Tuesday, April 29, 2014

Film Atlas (Singapore): Ilo Ilo

Country: Singapore
Film: Ilo Ilo (2013)
Ilo Ilo is a sensitive, small-scale drama about a family weathering the financial stress of the 1997 Southeast Asian recession and the emotional friction of mid-life crises, marital strain and flagging family ties. Hwee Leng is pregnant with a second son they can't really afford, while thanklessly and rather resentfully shouldering the weight of being the head of the family and primary breadwinner (her company is rapidly downsizing and frequently asks her to write the termination letters) while struggling with feelings of isolation and depression. Teck, her husband, has lost his job and tries to earn a living by cold-selling badly tempered glass and working nights as a security guard, but feels too humiliated by his drop in wage-earning status to tell his family the truth. And as though he needed another secret to further alienate his marriage, he resumes smoking late at night. Their son, Jiale, is the center of the plot. He's an attention-starved trouble-maker more interested in his Tamagotchi (remember the nineties!) than his grades. 

The film begins with the family hiring Terry, a Filipino maid with a child of her own back home. She slowly begins to change the dynamic, with the initially abusive Jiale not so much becoming less of a brat, as thirstily responding in positive ways to Terry's persistence and physical contact. Hwee Leng is jealously heartbroken to observe her son's deepening bond, but is too harried by her job and other responsibilities to be the mother she'd like to be. Unable to fix all her family's problems or repress her conflicting emotions, she feels pushed into a villain role culminating in her admitting the painful reality that she cannot continue to afford Terry. In realistic rhythms of good days and bad, all the members of the household gradually come to better terms with the disappointments, small blessings and inevitable compromises of contemporary life in the city.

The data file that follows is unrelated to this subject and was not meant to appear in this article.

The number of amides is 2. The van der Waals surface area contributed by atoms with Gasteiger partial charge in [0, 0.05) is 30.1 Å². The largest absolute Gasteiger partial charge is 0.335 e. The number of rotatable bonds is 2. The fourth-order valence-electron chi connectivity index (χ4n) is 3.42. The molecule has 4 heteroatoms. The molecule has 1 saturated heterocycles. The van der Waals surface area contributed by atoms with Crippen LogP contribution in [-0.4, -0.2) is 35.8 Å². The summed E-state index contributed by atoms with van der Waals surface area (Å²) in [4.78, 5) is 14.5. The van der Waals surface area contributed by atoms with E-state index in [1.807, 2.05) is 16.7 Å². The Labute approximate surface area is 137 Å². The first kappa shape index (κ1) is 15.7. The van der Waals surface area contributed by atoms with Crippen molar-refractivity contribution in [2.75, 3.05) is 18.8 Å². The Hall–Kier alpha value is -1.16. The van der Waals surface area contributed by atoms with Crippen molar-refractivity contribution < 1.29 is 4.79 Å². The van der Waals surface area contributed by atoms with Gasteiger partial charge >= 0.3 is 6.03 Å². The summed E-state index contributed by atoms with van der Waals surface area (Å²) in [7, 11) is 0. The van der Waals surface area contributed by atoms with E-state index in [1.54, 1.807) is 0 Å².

Ilo Ilo, the debut film of 29-year-old director Anthony Chen, managed to win the 2013 Golden Horse for best film (increasingly regarded as the top prize in Chinese-language cinema), a first for Singapore and a surprise upset in a field consisting of larger-budget higher-profile critical darlings Wong Kar Wai, Jia Zhangke, Johnnie To and Tsai Ming-Liang.

I love 'period pieces' set in the recent past, eras still in living memory but at enough distance to be freed from topical agendas. But despite Ilo Ilo's precise attention to time and place, part of its success comes from its detailed, intimate, and cross-culturally familiar engagement with the everyday accumulations of stress and the major adjustments and minor sacrifices that families make to cope. Chen's tender and yet honest script is packed with the type of characterization depth and realism that makes viewers understand, and even like, difficult, complicated, fallible characters and has us rooting for their surges of strength, especially their hard-fought determination to keep trying in the face of (for the family) career instability, financial setbacks, parental insecurity and marital doubts and (for Terry) homesickness, limited rights, racism towards migrant workers and separation from family. Yet the film doesn't excuse their weaknesses, defects and occasional outbursts. 

The acting is crucially allowed center stage, growing and adapting to changes in narrative and production realities (including lead actress Yann Yann Yeo's real-life pregnancy) to provide an emotional arc that satisfies without relying on heavy melodrama or plot contrivances. On that note, Chen's nigh-unfashionable naturalism, free from slow-cinema self-consciousness, stylistic and structural clutter and broad social commentary, is refreshingly straight-forward and not without a sense a humor. By the end, I found myself pleasurably exhausted, as though rather than watching a fictional family for a couple hours, I'd been adopted for several turbulent, formative months.

My Favorites:
Ilo Ilo

Major Directors:
Eric Khoo

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